The average American owns 7 pairs of jeans; women are the biggest offenders of all when it comes to denim, with the average female owning 8 pairs of jeans. And while picking out that perfect pair may seem like a complicated task in itself, there’s actually a whole process involved well before the jeans reach the store shelves. For starters, cotton crops require a lot of water – approximately 1,500 gallons of it are required to grow the cotton used to make just one pair of jeans. Then there’s the necessary equipment to harvest the cotton, which takes about one pound of oil to operate.
Once the cotton is picked and harvested, the resulting cotton yarn is processed using starch, paraffin (which also comes from oil) and occasionally caustic soda to provide that popular worn look. Starch is biodegradable, but can be harmful to the earth when dumped in the water supply, since the same microbes that biodegrade it also consume oxygen, which in turn may be detrimental to the creatures that call that water home. The yarn is then dyed using synthetic indigo, which is also produced from coal or oil. In rare circumstances, a factory may be precise in measuring the concentration of dye and then be able to re-use the liquid by adding fresh dye, however in facilities where denim is produced at a low-cost, protecting the earth is not a priority, so the dye may also be dumped in the water supply.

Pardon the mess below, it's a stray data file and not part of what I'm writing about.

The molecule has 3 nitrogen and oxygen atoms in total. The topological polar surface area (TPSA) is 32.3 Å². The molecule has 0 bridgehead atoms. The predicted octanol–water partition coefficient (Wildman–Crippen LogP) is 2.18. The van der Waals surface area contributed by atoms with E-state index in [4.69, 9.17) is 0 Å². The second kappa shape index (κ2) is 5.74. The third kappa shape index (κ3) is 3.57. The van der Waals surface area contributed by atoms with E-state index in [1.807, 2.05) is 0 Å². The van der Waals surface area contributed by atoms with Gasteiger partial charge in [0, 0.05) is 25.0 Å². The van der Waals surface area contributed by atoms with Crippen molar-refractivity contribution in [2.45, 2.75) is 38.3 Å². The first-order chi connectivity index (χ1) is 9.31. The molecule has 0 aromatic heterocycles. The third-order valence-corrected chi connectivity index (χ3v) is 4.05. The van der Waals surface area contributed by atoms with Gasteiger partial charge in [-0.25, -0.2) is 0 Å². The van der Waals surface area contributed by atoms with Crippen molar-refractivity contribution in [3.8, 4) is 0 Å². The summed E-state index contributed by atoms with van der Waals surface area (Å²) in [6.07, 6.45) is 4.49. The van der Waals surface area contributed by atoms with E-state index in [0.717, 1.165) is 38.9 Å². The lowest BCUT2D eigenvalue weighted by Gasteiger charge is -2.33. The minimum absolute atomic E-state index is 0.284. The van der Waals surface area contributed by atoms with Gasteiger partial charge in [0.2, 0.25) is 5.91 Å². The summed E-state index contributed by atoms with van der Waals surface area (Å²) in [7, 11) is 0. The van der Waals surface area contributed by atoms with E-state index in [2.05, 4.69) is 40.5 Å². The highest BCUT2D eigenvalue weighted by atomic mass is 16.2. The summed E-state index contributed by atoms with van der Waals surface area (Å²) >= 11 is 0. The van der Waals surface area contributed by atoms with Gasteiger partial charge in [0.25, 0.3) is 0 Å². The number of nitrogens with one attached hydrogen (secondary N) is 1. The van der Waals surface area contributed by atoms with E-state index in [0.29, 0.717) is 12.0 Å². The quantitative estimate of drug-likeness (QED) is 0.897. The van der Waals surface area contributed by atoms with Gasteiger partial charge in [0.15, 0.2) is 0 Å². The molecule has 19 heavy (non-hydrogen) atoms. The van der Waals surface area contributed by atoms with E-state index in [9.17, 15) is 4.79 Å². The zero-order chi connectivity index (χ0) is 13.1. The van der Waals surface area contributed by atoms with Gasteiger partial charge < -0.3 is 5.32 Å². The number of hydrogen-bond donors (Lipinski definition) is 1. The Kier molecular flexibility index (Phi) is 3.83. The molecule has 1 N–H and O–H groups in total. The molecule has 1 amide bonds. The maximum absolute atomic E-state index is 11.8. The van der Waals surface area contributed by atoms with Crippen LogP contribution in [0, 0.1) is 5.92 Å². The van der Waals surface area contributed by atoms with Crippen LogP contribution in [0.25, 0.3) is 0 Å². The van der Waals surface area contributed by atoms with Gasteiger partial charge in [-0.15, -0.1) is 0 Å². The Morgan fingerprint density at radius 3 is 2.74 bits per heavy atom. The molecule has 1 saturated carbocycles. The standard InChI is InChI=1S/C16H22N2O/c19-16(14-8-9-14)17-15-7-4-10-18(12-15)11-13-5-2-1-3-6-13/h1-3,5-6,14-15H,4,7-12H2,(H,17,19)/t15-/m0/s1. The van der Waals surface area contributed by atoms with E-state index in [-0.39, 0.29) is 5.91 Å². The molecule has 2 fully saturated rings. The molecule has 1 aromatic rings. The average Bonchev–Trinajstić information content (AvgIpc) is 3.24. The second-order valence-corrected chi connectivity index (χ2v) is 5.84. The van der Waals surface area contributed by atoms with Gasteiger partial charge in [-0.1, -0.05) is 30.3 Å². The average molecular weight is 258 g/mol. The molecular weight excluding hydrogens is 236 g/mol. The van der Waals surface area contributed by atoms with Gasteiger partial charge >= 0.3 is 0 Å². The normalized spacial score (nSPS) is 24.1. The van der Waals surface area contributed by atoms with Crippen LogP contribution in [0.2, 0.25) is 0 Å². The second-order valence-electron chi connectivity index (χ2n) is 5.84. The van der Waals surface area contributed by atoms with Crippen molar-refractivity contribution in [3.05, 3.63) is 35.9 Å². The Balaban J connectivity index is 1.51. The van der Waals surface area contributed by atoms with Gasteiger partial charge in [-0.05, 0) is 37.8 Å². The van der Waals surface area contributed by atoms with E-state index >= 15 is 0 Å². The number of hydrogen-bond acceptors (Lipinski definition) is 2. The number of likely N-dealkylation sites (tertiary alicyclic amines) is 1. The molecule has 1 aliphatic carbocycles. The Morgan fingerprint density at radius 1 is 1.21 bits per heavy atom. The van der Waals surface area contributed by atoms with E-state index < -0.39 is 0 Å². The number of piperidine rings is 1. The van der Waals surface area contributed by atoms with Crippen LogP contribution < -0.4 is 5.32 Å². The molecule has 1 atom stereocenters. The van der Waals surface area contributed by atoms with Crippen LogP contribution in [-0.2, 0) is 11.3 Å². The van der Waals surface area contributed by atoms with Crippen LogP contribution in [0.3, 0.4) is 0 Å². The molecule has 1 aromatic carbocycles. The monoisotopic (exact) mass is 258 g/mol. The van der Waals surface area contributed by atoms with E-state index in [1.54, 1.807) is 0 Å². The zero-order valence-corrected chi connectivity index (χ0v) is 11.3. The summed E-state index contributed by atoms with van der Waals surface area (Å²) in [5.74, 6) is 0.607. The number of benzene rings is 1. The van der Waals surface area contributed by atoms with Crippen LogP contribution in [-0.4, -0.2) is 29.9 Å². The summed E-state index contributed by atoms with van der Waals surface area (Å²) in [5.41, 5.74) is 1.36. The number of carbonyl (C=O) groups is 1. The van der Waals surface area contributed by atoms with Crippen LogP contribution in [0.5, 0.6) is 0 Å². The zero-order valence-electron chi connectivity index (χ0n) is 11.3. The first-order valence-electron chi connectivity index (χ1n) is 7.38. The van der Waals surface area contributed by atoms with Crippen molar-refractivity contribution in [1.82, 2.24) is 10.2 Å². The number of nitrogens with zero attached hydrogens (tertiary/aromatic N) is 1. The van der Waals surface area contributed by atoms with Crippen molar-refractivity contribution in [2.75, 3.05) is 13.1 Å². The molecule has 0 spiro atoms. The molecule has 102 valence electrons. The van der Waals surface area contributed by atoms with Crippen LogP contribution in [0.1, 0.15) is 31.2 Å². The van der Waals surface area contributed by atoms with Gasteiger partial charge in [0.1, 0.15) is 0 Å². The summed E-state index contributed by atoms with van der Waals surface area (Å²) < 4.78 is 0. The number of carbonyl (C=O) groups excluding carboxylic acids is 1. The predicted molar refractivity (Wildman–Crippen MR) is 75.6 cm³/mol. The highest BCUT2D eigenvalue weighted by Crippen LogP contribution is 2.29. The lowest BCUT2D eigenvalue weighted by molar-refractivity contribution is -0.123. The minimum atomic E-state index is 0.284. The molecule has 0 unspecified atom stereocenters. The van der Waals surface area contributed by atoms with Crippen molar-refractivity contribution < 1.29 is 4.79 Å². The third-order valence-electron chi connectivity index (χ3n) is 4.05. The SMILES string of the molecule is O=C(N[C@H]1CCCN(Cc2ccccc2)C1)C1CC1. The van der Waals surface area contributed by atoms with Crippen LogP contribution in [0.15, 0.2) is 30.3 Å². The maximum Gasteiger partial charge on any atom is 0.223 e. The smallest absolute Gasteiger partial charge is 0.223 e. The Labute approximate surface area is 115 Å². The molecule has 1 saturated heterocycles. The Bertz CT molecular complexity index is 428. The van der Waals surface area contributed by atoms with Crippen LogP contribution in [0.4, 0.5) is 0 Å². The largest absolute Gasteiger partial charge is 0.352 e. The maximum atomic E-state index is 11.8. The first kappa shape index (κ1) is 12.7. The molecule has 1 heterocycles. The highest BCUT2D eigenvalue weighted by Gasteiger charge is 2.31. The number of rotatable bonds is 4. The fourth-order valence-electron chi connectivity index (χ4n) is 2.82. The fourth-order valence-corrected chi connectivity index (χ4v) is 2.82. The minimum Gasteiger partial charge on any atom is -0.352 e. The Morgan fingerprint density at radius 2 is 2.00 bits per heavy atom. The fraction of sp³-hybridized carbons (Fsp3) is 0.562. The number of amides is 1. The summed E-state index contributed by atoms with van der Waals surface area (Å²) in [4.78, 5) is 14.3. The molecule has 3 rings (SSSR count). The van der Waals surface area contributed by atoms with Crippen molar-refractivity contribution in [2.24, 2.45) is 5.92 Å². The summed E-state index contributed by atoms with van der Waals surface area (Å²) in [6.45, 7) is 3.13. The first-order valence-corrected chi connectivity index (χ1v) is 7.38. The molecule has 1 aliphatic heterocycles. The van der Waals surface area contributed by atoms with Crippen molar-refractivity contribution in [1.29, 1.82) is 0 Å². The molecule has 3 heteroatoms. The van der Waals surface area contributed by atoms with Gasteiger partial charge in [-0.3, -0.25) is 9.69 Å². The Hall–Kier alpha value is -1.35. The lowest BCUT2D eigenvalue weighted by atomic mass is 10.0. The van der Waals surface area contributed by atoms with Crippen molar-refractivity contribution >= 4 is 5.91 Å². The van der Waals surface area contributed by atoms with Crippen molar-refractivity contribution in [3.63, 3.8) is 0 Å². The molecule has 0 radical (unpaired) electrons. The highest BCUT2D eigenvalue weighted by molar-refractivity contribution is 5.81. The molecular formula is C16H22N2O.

If you want to know just how harmful these dyes can be, look to the case of Tehuacan, Mexico, once a city known for its mineral springs and spas. In the 90’s it became a central location for denim production, used by many top North American labels. Now the city’s canals are stained a bright blue from the dyeing of fabric. The area’s residents must also deal with the effects of dealing the constant barrage of chemicals and processes including sandpapering, fading using potassium permanganate, stonewashing and fabric softening.